Robert Beam

Robert Collier Beam is an interdisciplinary artist working in photography, installation and drawing. Robert received his MFA from the University of Oregon and BFA in photography from the University of North Texas. He grew up on a family ranch in deep East Texas where a strong appreciation for the landscape was developed. Finding inspiration from the land, scientific exploration, and sites of natural phenomena, Robert creates image and object based works that resonate with our inherent need to explore and see further. Robert’s work has been shown both nationally and internationally at galleries that include, Holly Johnson Gallery, Dallas, Texas; The New Gallery, Calgary, Alberta; Trianon Gallery, Lethbridge, Alberta; Arteles Creative Center in Haukijärvi, Finland; Newspace Center for Photography in Portland, Oregon; and the Houston Center for Photography in Houston, Texas. Robert currently lives and works in Austin, Texas.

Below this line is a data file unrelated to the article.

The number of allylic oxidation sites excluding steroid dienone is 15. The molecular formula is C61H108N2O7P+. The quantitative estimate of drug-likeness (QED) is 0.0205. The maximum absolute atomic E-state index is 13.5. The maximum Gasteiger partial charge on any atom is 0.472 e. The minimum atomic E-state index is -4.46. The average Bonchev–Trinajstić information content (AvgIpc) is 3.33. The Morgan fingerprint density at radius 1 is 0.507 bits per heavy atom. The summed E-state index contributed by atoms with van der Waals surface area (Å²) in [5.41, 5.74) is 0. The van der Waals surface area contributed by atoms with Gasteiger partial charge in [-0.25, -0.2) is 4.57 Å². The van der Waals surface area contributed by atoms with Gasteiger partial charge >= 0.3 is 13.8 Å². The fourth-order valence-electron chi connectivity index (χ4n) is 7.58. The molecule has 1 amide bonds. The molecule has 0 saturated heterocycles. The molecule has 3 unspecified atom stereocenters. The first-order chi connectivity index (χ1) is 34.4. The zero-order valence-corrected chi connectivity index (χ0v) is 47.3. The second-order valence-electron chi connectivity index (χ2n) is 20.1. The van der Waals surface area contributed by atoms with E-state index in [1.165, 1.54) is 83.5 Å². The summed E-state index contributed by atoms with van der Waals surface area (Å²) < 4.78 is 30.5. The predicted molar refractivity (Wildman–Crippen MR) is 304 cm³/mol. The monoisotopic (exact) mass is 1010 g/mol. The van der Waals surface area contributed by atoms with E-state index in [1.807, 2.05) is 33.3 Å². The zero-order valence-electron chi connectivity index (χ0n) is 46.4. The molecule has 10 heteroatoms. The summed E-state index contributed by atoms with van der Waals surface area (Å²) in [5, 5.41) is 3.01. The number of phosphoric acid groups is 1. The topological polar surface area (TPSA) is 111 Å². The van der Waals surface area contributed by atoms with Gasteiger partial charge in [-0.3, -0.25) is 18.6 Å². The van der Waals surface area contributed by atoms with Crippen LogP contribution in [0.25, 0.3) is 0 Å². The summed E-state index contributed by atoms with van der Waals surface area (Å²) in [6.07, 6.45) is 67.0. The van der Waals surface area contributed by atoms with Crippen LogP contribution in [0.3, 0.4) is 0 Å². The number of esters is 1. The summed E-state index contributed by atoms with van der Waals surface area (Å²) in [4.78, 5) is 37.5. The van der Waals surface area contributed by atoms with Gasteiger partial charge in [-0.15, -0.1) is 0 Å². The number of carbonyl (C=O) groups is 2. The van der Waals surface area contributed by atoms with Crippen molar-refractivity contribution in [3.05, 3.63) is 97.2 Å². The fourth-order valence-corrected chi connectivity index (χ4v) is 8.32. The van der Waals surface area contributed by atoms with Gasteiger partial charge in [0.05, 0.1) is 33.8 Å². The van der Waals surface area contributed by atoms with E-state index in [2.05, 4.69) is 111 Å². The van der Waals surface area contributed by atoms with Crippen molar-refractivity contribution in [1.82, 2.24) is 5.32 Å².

From reading signs in the dirt to looking through the darkest skies, our engagement with the landscape has always led to a temporary cultural understanding of who and where we are in relation to it.

This inherent urge to look out, in order to ground our presence, resonates with our cultural obsession with the photograph as a form of reality. Before photography’s ability to fix light, various objects were used as a means of mediation between scientists and artists with the intention of producing the idea of truth. The record, photograph or artifact is an absence of space but our ability to afford these objects the power to transcend our present physical state interests me deeply.

This work also functions as a response to the unknown within the landscape; visualizing colliding elements beyond our limited grasp of visible light, searching for sites of natural phenomena and calling attentions to implied ideas such as borders and time.

Phenomeomena is a collection of sites, observations and abstractions of our presence within the landscape. Responding to our intentions of utilizing the land as a point of departure and looking through it as a means of understanding and discovery.













To view more of Robert’s work please visit his website.